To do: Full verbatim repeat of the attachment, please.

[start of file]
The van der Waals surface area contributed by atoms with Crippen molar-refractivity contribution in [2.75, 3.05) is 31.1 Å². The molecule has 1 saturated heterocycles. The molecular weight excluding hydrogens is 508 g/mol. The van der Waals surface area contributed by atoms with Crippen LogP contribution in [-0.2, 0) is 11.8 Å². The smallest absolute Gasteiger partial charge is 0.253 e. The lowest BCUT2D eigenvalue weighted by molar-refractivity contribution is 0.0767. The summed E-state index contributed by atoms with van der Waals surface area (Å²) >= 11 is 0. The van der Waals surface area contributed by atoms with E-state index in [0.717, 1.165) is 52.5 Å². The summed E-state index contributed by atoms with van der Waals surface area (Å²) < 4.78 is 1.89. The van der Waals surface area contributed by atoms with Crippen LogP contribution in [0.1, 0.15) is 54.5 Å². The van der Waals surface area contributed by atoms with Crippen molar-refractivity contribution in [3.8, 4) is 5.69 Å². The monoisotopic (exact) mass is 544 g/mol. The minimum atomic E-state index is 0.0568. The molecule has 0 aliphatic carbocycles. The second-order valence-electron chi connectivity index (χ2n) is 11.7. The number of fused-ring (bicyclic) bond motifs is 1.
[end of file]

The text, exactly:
The van der Waals surface area contributed by atoms with Crippen molar-refractivity contribution in [2.75, 3.05) is 31.1 Å². The molecule has 1 saturated heterocycles. The molecular weight excluding hydrogens is 508 g/mol. The van der Waals surface area contributed by atoms with Crippen LogP contribution in [-0.2, 0) is 11.8 Å². The smallest absolute Gasteiger partial charge is 0.253 e. The lowest BCUT2D eigenvalue weighted by molar-refractivity contribution is 0.0767. The summed E-state index contributed by atoms with van der Waals surface area (Å²) >= 11 is 0. The van der Waals surface area contributed by atoms with E-state index in [0.717, 1.165) is 52.5 Å². The summed E-state index contributed by atoms with van der Waals surface area (Å²) < 4.78 is 1.89. The van der Waals surface area contributed by atoms with Crippen LogP contribution in [0.1, 0.15) is 54.5 Å². The van der Waals surface area contributed by atoms with Crippen molar-refractivity contribution in [3.8, 4) is 5.69 Å². The monoisotopic (exact) mass is 544 g/mol. The minimum atomic E-state index is 0.0568. The molecule has 0 aliphatic carbocycles. The second-order valence-electron chi connectivity index (χ2n) is 11.7. The number of fused-ring (bicyclic) bond motifs is 1.